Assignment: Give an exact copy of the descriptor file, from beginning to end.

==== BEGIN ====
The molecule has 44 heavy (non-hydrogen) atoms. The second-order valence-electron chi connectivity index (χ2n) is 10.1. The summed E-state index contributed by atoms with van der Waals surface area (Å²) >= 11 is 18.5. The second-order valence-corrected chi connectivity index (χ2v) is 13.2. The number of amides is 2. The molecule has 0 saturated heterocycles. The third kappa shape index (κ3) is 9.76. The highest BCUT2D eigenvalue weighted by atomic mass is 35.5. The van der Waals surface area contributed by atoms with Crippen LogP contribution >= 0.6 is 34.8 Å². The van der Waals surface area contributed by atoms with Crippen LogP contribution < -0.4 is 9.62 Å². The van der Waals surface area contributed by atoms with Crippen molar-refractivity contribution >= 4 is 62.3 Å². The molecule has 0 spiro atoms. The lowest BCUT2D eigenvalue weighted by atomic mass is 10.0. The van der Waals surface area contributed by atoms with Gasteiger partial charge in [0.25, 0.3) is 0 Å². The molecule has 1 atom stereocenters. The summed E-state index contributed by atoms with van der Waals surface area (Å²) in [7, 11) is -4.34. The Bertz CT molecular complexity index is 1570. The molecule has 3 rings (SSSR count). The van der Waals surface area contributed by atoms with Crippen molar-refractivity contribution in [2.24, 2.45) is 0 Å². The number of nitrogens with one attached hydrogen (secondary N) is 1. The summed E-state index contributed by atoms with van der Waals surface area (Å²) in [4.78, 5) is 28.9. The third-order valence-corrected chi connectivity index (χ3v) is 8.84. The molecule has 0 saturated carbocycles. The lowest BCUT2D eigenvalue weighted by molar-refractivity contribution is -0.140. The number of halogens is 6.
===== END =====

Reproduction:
The molecule has 44 heavy (non-hydrogen) atoms. The second-order valence-electron chi connectivity index (χ2n) is 10.1. The summed E-state index contributed by atoms with van der Waals surface area (Å²) >= 11 is 18.5. The second-order valence-corrected chi connectivity index (χ2v) is 13.2. The number of amides is 2. The molecule has 0 saturated heterocycles. The third kappa shape index (κ3) is 9.76. The highest BCUT2D eigenvalue weighted by atomic mass is 35.5. The van der Waals surface area contributed by atoms with Crippen LogP contribution >= 0.6 is 34.8 Å². The van der Waals surface area contributed by atoms with Crippen LogP contribution < -0.4 is 9.62 Å². The van der Waals surface area contributed by atoms with Crippen molar-refractivity contribution >= 4 is 62.3 Å². The molecule has 0 spiro atoms. The lowest BCUT2D eigenvalue weighted by atomic mass is 10.0. The van der Waals surface area contributed by atoms with Gasteiger partial charge in [0.25, 0.3) is 0 Å². The molecule has 1 atom stereocenters. The summed E-state index contributed by atoms with van der Waals surface area (Å²) in [7, 11) is -4.34. The Bertz CT molecular complexity index is 1570. The molecule has 3 rings (SSSR count). The van der Waals surface area contributed by atoms with Crippen molar-refractivity contribution in [2.24, 2.45) is 0 Å². The number of nitrogens with one attached hydrogen (secondary N) is 1. The summed E-state index contributed by atoms with van der Waals surface area (Å²) in [4.78, 5) is 28.9. The third-order valence-corrected chi connectivity index (χ3v) is 8.84. The molecule has 0 saturated carbocycles. The lowest BCUT2D eigenvalue weighted by molar-refractivity contribution is -0.140. The number of halogens is 6.